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Jamez Anderson ’18 and Lauren Teixeira ’19

The Northeastern Department of Theatre production of Clybourne Park by Bruce Norris runs through November 22 in the NU Studio Theatre. Winner of the Pulitzer Prize, the play has received international acclaim for its bold and darkly funny examination of racial tension in America. Recently, cast members Grant Terzakis ’16, Eva Friedman ’17, Jamez Anderson ’18, and Lauren Teixeira ’19 shared their thoughts on the play’s themes.

How would you describe Clybourne Park?

Eva: Uncomfortable. Hot.

Jamez: Smart, funny, familiar, insightful, and lovely.

Lauren: An exciting, offensive, racist rollercoaster.

Grant: A play that asks tough questions about political correctness and its role in how we communicate.

What do you think the play says about race in America?

Lauren: The first act takes place in 1959 before the Civil Rights Act. The second act is set in 2009 and shows that racism is still present today. Racism is a touchy subject, and Bruce Norris makes his opinions clear.

Eva: Many people feel uncomfortable talking about racism. They don’t want to acknowledge the differences between people or the prejudices that are prevalent in our society.

Grant: The Supreme Court says racism is over. Our play reminds us that it’s not. Just because racism can be a sensitive and uncomfortable topic, does that mean we shouldn’t talk about it?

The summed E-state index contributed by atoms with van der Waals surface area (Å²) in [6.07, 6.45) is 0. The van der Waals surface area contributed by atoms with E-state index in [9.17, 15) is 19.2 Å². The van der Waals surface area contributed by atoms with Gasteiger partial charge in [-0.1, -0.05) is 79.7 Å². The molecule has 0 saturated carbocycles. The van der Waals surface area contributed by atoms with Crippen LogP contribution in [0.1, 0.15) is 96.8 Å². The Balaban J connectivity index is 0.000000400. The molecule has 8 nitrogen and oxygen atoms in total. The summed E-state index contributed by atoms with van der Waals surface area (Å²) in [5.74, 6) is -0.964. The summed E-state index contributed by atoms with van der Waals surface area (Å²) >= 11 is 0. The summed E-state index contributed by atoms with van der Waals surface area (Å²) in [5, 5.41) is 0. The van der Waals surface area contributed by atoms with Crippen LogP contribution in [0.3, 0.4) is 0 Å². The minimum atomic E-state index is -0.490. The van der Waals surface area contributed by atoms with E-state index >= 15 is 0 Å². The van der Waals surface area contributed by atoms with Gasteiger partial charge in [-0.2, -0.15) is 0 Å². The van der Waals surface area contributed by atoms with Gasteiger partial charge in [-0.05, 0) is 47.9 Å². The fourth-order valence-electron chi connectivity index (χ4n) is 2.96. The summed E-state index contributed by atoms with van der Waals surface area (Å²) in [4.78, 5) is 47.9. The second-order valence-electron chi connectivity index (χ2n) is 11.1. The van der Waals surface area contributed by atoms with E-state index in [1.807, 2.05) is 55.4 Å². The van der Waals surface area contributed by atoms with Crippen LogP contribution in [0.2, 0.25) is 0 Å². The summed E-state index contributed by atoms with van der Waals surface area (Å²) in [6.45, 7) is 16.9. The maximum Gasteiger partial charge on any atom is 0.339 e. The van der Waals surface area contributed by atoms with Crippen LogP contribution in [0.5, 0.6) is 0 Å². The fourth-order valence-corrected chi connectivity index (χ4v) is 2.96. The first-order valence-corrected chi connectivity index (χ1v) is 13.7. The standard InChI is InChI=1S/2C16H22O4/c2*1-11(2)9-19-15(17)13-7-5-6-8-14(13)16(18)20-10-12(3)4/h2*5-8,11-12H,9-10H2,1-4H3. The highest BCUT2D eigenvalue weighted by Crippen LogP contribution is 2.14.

Jamez: Even though we have made monumental strides in the last 50 years, we need to continue to have conversations, no matter how uncomfortable they may be. The more we engage in dialogue, the more we learn and evolve.

Grant Terzakis '16 and Eva Friedman '17

Grant Terzakis ’16 and Eva Friedman ’17

Do you think the production will be viewed as controversial?

Jamez: There are moments in the show that make you laugh inappropriately, feel uncomfortable, and then make you angry. On stage, the actors are feeling the same things. We want to crawl out of our skin. We want to get violent or become silent.

Eva: The characters ask questions that everyone is thinking but no one has the courage to say.

Lauren: Topics that are sensitive or remotely divisive — race, sexuality, disability — are often considered taboo. Clybourne Park addresses all three of them in the span of two hours.

Jamez: Everything becomes very personal when someone is pointing and yelling in your face.

Eva: It’s easy to write some of the characters off as racists, but Norris refuses to let us do that.

Grant: It has been challenging and insightful to empathize as well as connect with the characters I play. I have chosen to focus on their actions instead of the adjectives that someone might classify them with. I came to admire the deeper and personal motivations behind these actions.

Jamez: The play asks “What does it means to be civil?” and “What does civility cost?” It pushes an audience to a point where you will ask if you have prejudices, what offends you, and how far would you go to prove a point.

Eva: Those moments are what make the play both provocative and extraordinarily compelling.

Lauren: I believe that art, particularly theatre, serves as a bridge between what people need to know and what they refuse to talk about. Clybourne Park is most definitely provocative, and it will make audiences think. And that’s exactly why it needs to be seen.

Clybourne Park Image

For tickets, performance schedules, and more, click here.

Headshots by Grant Terzakis.